How to be Legally Viennese

Making your stay as a non-EU citizen to Vienna long-term is a big step, with plenty of paperwork attached. But if you plan ahead, you‘ll have your ticket to the good life Vienna residents enjoy.

So, you have fallen in love with Vienna. No surprises there; the enviable quality of life, and the Gemütlichkeit, that oh-so-Viennese term for slowing down, leaning back and taking it easy.

Not so fast.

The pretty picture comes with a price tag, the currency of which is paperwork. But you’re in luck. Metropole has put together the rundown of options available to make you a legal Viennese expat. This list is just a primer, and much more information is available at the institutions cited to the right.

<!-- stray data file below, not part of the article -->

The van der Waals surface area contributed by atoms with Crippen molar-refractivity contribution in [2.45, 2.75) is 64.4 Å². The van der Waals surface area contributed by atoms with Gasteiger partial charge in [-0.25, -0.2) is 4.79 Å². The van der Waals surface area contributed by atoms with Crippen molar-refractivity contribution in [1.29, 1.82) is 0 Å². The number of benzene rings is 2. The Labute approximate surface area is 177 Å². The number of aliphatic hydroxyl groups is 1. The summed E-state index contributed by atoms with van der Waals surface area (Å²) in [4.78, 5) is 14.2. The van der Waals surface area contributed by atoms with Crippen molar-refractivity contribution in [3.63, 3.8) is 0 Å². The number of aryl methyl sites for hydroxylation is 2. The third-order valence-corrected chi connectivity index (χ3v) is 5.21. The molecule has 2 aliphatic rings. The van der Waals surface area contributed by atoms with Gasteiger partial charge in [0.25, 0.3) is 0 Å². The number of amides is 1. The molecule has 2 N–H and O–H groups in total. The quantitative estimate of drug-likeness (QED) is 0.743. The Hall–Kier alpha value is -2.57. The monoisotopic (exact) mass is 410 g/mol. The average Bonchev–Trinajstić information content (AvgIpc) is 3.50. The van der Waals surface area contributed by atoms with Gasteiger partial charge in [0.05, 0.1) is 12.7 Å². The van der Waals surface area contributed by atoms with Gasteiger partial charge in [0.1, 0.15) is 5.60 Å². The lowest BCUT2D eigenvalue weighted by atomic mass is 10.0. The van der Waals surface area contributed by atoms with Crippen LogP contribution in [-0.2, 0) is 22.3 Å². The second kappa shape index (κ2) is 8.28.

Wiener Alma Mater

Becoming a student is one of the easier ways to go native. Vienna hosts more than 20 universities and vocational schools. Bachelor’s degrees will keep you legal throughout your enrollment. And you can work for up to 10 hours a week with a work permit (Beschäftigungsbewilligung). Enrolling as a Master’s or PhD student is also a way to stay legal, giving you time to find your career footing before you enter the job market. As a Master’s or PhD student you can get a work permit for up to 20 hours per week. After graduating from an MA program or higher at an Austrian university, companies have six months in which hiring you is significantly simpler. The job hunt can take much longer, so start looking well before your final exams.